KHOBI, Georgia Russian soldiers began dismantling checkpoints in western Georgia on Wednesday in line with a French-brokered ceasefire deal, but disagreement broke out over the international force that will replace them.
Underlining the fragility of the ceasefire that ended last month's brief war between Russia and Georgia, a Georgian policeman was shot dead near a Russian checkpoint in another part of the ex-Soviet state.
Moscow's intervention in Georgia last month, in which its forces crushed an attempt by Tbilisi to retake its breakaway South Ossetia region, drew widespread international condemnation and prompted concern over the security of energy supplies.
Russia agreed on Monday to pull back its troops from undisputed Georgian territory, a presence Western governments said was illegal. It will, though, keep about 7,600 troops inside South Ossetia and Abkhazia, a second separatist region.
A Reuters television reporter saw soldiers removing concrete blocks and wooden posts in a Russian-declared buffer zone outside Abkhazia, in what appeared to be the first phase of a Russian pullback brokered by French President Nicolas Sarkozy.
The mayor of nearby Poti, a Black Sea port which is pivotal to the Georgian economy, said armored vehicles had been removed from two checkpoints. "They are actively dismantling the checkpoints," Mayor Vano Saginadze told Reuters.
Western governments have so far shied away from imposing sanctions on Moscow, in part because for many of them Russia is the principal energy supplier.
The next phase of the Russian pullback -- a complete withdrawal to inside South Ossetia and Abkhazia -- will begin when an international force of ceasefire monitors, including a 200-strong EU contingent, is deployed.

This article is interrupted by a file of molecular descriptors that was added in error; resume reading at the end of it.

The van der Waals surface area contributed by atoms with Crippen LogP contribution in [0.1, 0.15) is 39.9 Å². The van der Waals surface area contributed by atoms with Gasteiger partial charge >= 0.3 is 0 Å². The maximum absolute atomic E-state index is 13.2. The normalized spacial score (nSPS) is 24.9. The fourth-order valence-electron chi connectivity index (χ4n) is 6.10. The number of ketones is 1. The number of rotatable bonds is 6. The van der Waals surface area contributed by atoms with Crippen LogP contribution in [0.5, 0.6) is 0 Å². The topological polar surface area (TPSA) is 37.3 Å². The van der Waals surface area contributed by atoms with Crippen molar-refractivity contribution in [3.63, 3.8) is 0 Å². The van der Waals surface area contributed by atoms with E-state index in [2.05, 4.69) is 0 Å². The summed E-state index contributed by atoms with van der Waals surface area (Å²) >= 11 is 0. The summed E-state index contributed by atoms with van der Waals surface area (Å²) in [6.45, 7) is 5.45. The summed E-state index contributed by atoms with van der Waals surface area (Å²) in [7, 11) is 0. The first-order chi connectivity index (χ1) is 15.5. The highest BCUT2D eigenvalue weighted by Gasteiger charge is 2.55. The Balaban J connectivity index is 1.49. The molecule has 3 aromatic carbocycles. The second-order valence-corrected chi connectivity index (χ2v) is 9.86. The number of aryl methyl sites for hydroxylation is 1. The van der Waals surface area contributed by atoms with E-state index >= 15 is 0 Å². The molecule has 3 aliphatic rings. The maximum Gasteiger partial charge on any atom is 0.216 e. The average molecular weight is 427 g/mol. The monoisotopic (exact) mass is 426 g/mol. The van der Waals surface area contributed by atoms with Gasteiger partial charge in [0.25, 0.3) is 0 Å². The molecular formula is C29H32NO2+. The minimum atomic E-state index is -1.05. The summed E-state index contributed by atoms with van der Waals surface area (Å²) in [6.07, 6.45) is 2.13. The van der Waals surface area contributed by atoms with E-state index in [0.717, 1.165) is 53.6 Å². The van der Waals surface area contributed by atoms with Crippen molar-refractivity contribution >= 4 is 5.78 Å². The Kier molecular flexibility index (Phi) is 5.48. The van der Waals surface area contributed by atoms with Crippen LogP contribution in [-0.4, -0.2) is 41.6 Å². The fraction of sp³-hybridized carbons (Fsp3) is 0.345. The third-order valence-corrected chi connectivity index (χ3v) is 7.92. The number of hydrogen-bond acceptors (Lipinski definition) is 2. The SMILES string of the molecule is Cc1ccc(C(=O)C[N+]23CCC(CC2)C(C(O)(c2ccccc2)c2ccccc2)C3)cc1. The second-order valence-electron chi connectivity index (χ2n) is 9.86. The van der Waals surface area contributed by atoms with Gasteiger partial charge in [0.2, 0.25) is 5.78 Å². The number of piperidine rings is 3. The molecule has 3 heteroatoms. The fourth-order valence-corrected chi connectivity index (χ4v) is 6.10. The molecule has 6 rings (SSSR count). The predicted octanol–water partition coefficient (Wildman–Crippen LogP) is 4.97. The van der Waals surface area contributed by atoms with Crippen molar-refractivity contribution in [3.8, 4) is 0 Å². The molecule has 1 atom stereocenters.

But Russian Foreign Minister Sergei Lavrov said he did not recognize the validity of a document, signed by Sarkozy in Tbilisi on Monday, saying the EU "stands ready to deploy monitors in the whole of Georgian territory."
Lavrov said that contradicted a deal signed by Sarkozy and Russian President Dmitry Medvedev earlier the same day in Moscow, which he said made clear the EU monitors would only operate outside South Ossetia and Abkhazia.
"It is a completely unscrupulous attempt not to honestly explain to (Georgian President Mikheil) Saakashvili what commitments the EU had taken on itself, and what commitments Russia had undertaken, but to be led on a string by Mr Saakashvili," Lavrov said.
In Brussels, EU foreign policy chief Javier Solana said the bloc hoped it could take part eventually in monitoring missions inside Abkhazia and South Ossetia. But he said this had not been discussed with Russia on Monday.
Russia has said it sent troops into Georgia to stop Tbilisi committing "genocide" against the separatists. The Kremlin has since recognized the two separatist regions as independent states, in defiance of the West.
Georgia on Monday accused Russia of violating the ceasefire after the death of the police officer at a checkpoint near South Ossetia. Police said the shot came "from the direction of the Russian checkpoint.
In Moscow, a Foreign Ministry spokesman said Russian forces were strictly observing the ceasefire. "We have not been opening fire at anyone," Andrei Nesterenko told a news briefing.
Russian Defence Minister Anatoly Serdyukov briefed lawmakers on the Georgia conflict behind closed doors on Wednesday. Afterwards all parties in the lower house of parliament issued a statement accusing Washington of stoking new hostilities.
The statement said a new escalation could be timed to coincide with a visit to Tbilisi by NATO Secretary-General Jaap de Hoop Scheffer on September 15. The United States has dismissed Russian allegations it orchestrated last month's conflict.
"We believe that the tough position of the so-called West in support of Georgia's territorial integrity in fact continues to provoke the Georgian leadership into further use of force," said pro-Kremlin lawmaker Konstantin Kosachyov.
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